CBSO at Symphony Hall ★★★★
One rule-of-thumb to gauge the strength of an orchestra is their ability to pluck soloists from the band. In the space of a week two concerts have shown that the CBSO is in great health. Last week we saw a dazzling Walton Violin Concerto by CBSO leader Eugene Tzikindelean now up stepped Marie-Christine Zupancic and Katherine Thomas for an equally impressive performance of Mozart’s Concerto for Flute and Harp. It was a rare combination of instruments in 1778, and still is today, but Mozart’s ability to forge a partnership between the wind section’s most ethereal instrument and what was then considered a plucked piano is amazing – as their joint cadenza testified. The Andantino is the concerto’s highlight, its shimmering heart-easing melody floating to us on a bed of soft strings was magical.
The concert opened with a vigorous, romantic and colourful outing for an old favourite, Mendelssohn’s ‘Hebrides’ Overture where Russian conductor Maxim Emelyanychev ensured that there was not a bar of the routine of musty about it. We heard the tumultuous waves, smelt the tang of sea and in that sweeping tune Mendelssohn encapsulated the 19th century’s romantic fascination with nature, with the duet of Oliver Janes’ and Joanna Patton’s clarinets capturing the unexpected calm interlude between the turbulence of Fingal’s Cave.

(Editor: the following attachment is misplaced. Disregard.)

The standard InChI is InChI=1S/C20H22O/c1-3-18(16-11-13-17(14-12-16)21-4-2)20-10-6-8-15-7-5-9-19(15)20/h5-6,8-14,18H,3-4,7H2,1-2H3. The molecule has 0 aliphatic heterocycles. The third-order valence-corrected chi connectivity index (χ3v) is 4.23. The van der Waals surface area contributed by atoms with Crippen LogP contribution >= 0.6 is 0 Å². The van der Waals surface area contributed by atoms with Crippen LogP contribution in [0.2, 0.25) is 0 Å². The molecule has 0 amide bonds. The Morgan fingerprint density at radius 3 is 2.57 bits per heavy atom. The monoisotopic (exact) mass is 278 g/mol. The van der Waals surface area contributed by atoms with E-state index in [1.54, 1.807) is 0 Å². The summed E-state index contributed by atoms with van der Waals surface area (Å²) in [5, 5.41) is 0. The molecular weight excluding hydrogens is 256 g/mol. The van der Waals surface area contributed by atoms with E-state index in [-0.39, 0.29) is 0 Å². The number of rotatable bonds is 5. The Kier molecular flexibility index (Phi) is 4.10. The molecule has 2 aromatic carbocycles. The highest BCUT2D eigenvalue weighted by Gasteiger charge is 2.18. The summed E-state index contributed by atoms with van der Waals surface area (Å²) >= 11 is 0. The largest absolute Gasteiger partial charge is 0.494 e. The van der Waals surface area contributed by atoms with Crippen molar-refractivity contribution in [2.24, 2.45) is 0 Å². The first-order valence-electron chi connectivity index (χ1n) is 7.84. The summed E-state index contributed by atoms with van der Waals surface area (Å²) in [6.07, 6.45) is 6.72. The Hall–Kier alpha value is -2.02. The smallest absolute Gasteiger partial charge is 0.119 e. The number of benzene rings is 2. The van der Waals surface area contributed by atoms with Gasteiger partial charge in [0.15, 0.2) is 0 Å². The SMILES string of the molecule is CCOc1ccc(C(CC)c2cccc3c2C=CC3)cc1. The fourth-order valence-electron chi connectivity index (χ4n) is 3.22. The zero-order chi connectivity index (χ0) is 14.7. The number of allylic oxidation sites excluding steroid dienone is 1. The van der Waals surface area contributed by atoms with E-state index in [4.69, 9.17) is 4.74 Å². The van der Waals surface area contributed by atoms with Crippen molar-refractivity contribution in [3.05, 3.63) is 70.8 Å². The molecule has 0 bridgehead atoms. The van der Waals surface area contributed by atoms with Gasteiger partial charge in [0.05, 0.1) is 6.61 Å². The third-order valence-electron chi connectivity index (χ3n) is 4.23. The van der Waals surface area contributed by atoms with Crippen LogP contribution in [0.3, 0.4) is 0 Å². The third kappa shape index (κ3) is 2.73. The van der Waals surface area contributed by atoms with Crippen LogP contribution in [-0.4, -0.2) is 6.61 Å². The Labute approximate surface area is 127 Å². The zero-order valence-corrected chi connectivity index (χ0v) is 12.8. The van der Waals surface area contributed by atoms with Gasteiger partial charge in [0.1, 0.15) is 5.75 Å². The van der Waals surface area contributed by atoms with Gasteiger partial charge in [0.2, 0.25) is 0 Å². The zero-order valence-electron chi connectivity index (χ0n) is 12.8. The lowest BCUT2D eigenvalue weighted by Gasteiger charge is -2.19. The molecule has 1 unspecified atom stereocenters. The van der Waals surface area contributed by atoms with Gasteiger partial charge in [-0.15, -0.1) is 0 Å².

American composer Carlos Simon’s ‘Fate Now Conquers’ was inspired by an 1815 entry in Beethoven’s notebooks quoting Homer’s ‘Iliad’ on how great deeds can be inspired by the vicissitudes of Fate. The work, using the harmonic structure of the seventh symphony’s second movement, packed a punch and crammed a fistful of gestures into its five-minute span: frenetically agitated strings (like speeded-up Philip Glass), thunderous timpani and a dramatic pause before its flamboyant finish. It was an amuse-bouche for Beethoven’s Fifth Symphony where Emelyanychev, eschewing a rostrum, stalked, darted and manically gestured while conducting what must surely be the fastest performance of the work ever heard at Symphony Hall. It was wildly exciting – those dozens of affirmative concluding C major chords didn’t feel excessive – and yet the element of mystery and existential terror that should be present in the scherzo, and trespasses briefly into the finale, was missing. What E.M. Forster vividly characterized as “the goblins” were so fast and fleeting as to be neutered into comic-book characters. Andris Nelsons in his 2014 CBSO Beethoven Cycle revealed the memento mori skull beneath the symphony’s skin.